The designer was best known for his spectacular rejuvenation of Lanvin, and his ebullient personality.
His death on Saturday, due to COVID-19, was confirmed by Compagnie Financière Richemont, his joint venture partner in AZ Factory, his latest fashion venture.
He became the second famous fashion figure to succumb to the coronavirus, which last October claimed Japanese fashion maverick Kenzo Takada.
An ebullient character prized for his couture-like craft, Elbaz took a five-year hiatus after being ousted from Lanvin and just launched AZ Factory, hinged on solutions-driven fashions, entertainment and tech.
While his name was not on the label, the start-up was steeped in Elbaz’s personality, humor, and his inimitable flair for soigné fashions.
“I have lost not only a colleague but a beloved friend,” Richemont founder and chairman Johann Rupert said in a statement, expressing his shock and sadness at Elbaz’s sudden passing.
“Alber had a richly deserved reputation as one of the industry’s brightest and most beloved figures. I was always taken by his intelligence, sensitivity, generosity and unbridled creativity,” Rupert said. “He was a man of exceptional warmth and talent, and his singular vision, sense of beauty and empathy leave an indelible impression.
“It was a great privilege watching Alber in his last endeavor as he worked to realize his dream of ‘smart fashion that cares.’ His inclusive vision of fashion made women feel beautiful and comfortable by blending traditional craftsmanship with technology — highly innovative projects which sought to redefine the industry,” he added.
“The world has lost a legend,” the AZ Factory team said in a statement. “The power of his vision, his extraordinary imagination, his adoration of women, and his kind heart have fueled his latest gift to our lives: AZ Factory. He lived for fashion, and we were all so lucky to have been a part of this adventure, Alber’s project to reset fashion to care. Alber, we will all carry your mission in our hearts, and your generosity in our lives.”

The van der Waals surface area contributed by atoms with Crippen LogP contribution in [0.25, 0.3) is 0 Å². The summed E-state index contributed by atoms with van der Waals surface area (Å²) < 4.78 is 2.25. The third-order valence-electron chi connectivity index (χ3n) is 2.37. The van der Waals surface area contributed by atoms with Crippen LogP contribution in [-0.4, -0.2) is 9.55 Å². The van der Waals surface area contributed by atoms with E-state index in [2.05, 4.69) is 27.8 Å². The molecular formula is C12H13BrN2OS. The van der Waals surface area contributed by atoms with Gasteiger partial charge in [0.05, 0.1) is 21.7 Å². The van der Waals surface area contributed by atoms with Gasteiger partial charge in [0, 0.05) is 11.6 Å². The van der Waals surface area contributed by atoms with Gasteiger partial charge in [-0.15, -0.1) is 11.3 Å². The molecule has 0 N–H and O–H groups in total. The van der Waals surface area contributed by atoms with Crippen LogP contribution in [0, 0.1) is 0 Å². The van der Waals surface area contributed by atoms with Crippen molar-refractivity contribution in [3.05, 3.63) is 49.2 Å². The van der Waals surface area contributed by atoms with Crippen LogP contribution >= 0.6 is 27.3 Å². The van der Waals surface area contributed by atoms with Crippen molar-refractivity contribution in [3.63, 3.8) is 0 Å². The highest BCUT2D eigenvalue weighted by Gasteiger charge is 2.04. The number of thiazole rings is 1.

In a statement, the Fédération de la Haute Couture et de la Mode said Elbaz’s “great talent, his generosity, his human warmth and his sense of femininity made him a unique figure in the world of fashion and creation.…We will particularly miss his bubbling creativity, his joyful vision of fashion and his willingness to constantly redefine it.”
Ralph Toledano, president of the Fédération, said Elbaz “put love and humanity at the center of his work. He had an absolute and driving desire for modernity. He felt things better than anyone else and took the time and distance to reinvent his fashion work between know-how and innovation.”
Born in Morocco and raised and educated in Israel, the designer moved to New York in the mid-1980s. After a stint at a bridal firm, he landed at Geoffrey Beene, working as his senior assistant for seven years.
Elbaz came onto the international radar when he was recruited by Ralph Toledano to helm Guy Laroche in Paris in 1996, a stint that won raves, media attention and the job offer of a lifetime: to succeed couture legend Yves Saint Laurent at the helm of Rive Gauche ready-to-wear in 1998.
After three seasons, Elbaz was fired in the wake of Gucci Group’s takeover of YSL, with Tom Ford picking up the design reins. Elbaz subsequently did one season with Krizia in Milan before sitting on the sidelines of the business for one year.
He eventually landed at Lanvin in 2001, and Elbaz embraced the coziness of a small, privately held company — and a brand that was under the radar.
Not for long: His elegant, feminine designs and pulse-pounding runway shows, which had a carnival spirit, catapulted Lanvin to become a top Paris fashion house.
His rejuvenation of the brand was built on a woman-first ethos and the cocktail dress, which ranked as one of the most important items of the Aughts, thanks partly to him. “I said, ‘It’s all about zip-in and zip-out,’” he said in an interview in 2014.
“It was just about giving ease to women,” he said of his dresses with industrial zips and raw edges, two of the design signatures he established for Lanvin. Dressy sneakers with grosgrain laces, ballet flats and chunky costume jewelry were among his other hit designs.
During his tenure, he transformed a business largely dependent on men’s wear into a leading designer brand for women, part of the vanguard in Paris that launched an enduring trend of couture-influenced French elegance — and gave the French capital new buzz.